In 2016 we launched the Spread the Word Life Writing Prize in association with Goldsmiths Writers’ Centre. Open to emerging writers living in the UK aged 18 or over, the Prize was established to celebrate and develop life writing in the UK. We’ve had a phenomenal response in previous years and are currently looking to get more life writers out there involved with the prize.
This year, we’re delighted to offer the winner £1,500 alongside publication on Spread the Word’s website, an Arvon course, two years’ membership to the Royal Society of Literature and a development meeting with an editor and an agent. Two highly commended entries will each receive £500 and two mentoring sessions, a development meeting with an editor and an agent, and see their writing published on the Spread the Word website.
To enter, writers must submit up to 5000 words of brilliant, unpublished, life writing. To get you inspired, we’ve collated three top tips from last year’s winners…
Laura Morgan, Highly Commended for the Life Writing Prize 2018
‘I was nervous that my entry for the competition wasn’t really life writing: ‘Small Talk’ is set now so there’s no retrospection, and it doesn’t have the contemplative tone I associate with memoir. I think my tip is to experiment – with voice, structure or tense. Don’t let ideas about the genre inhibit your creativity; just write as honestly as you can. But also add a tiny bit of cunning: know what it is you want the reader to feel, and use this to shape things – I think this is where the writing finds its power.’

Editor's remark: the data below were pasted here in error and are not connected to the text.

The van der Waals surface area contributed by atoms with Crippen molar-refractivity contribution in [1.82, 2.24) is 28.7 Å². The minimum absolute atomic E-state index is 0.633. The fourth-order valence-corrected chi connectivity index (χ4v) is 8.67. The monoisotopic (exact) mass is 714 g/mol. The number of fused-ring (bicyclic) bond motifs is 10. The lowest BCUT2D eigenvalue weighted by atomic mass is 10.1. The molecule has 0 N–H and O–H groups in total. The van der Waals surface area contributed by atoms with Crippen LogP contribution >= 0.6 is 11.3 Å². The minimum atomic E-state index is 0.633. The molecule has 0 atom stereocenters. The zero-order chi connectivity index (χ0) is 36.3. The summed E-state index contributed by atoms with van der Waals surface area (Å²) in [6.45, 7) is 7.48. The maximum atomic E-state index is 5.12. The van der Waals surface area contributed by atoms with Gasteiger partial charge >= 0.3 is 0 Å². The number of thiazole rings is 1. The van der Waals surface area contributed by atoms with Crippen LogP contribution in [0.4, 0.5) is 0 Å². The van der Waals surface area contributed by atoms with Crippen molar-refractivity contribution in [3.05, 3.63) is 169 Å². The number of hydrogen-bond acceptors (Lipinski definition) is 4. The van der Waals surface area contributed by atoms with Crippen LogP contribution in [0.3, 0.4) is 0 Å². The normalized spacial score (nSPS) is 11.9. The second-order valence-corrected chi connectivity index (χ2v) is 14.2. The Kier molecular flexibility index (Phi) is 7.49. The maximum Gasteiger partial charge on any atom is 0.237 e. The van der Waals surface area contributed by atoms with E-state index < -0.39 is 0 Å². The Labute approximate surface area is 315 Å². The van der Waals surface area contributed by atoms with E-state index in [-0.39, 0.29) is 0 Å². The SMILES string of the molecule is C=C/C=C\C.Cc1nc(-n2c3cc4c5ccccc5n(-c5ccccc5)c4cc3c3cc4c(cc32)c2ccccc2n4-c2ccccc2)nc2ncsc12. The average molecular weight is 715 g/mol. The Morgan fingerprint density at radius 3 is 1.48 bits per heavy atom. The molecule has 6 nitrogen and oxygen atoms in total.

Xanthi Barker, Highly Commended for the Life Writing Prize 2018
‘The thing that has helped me the most as a writer is journalling, so that would be my best tip. Keep a journal. Write as much detail as possible, in particular write in detail about your feelings. Question yourself and write down all your answers and then question them too. Try to remember and write experiences in all their complexity and confusion. Be honest. Show nobody. Set passwords on these files. Don’t worry about structure or phrasing or sounding intelligent or kind or however else your ego wants you to sound. Don’t think about what you’re writing before you write it. This is almost definitely not the best way to produce work you want others to read, but its good practice for getting words to do what you want. Plus you are creating a record you can draw on later, a store of details your imagination would never come up with on its own.’
Danny Brunton, winner for the Life Writing Prize 2018
‘I treat writing and editing as two distinct tasks, often writing in the morning and editing later in the day. If I start early in the morning before I am fully awake, my “inner critic” hasn’t yet had time to wake up, leaving me free to write less self-consciously.
One of my favourite books on writing is “Bird by Bird,” by Anne Lamott, in which she suggests doing “short assignments.” I generally have a list of scenes I want to work on, so I just pick one at a time and write it, knowing I can do the others later. I find it useful to have several sections of my project on the go at the same time, so I can work on one, then take a break from it, while working on another.
With regards to structure, I assemble my scenes into a first draft, then continue writing until I need to review the structure again.
I try not to impose my ideas on the story too much. Like a sculptor who looks at a piece of stone and sets about to reveal the sculpture within, I believe it is my job as a writer to reveal the story that wants to be told.’
The deadline for the Life Writing Prize 2019 is 1 February 2019. It is free to enter. Find out more and how you can get involved here.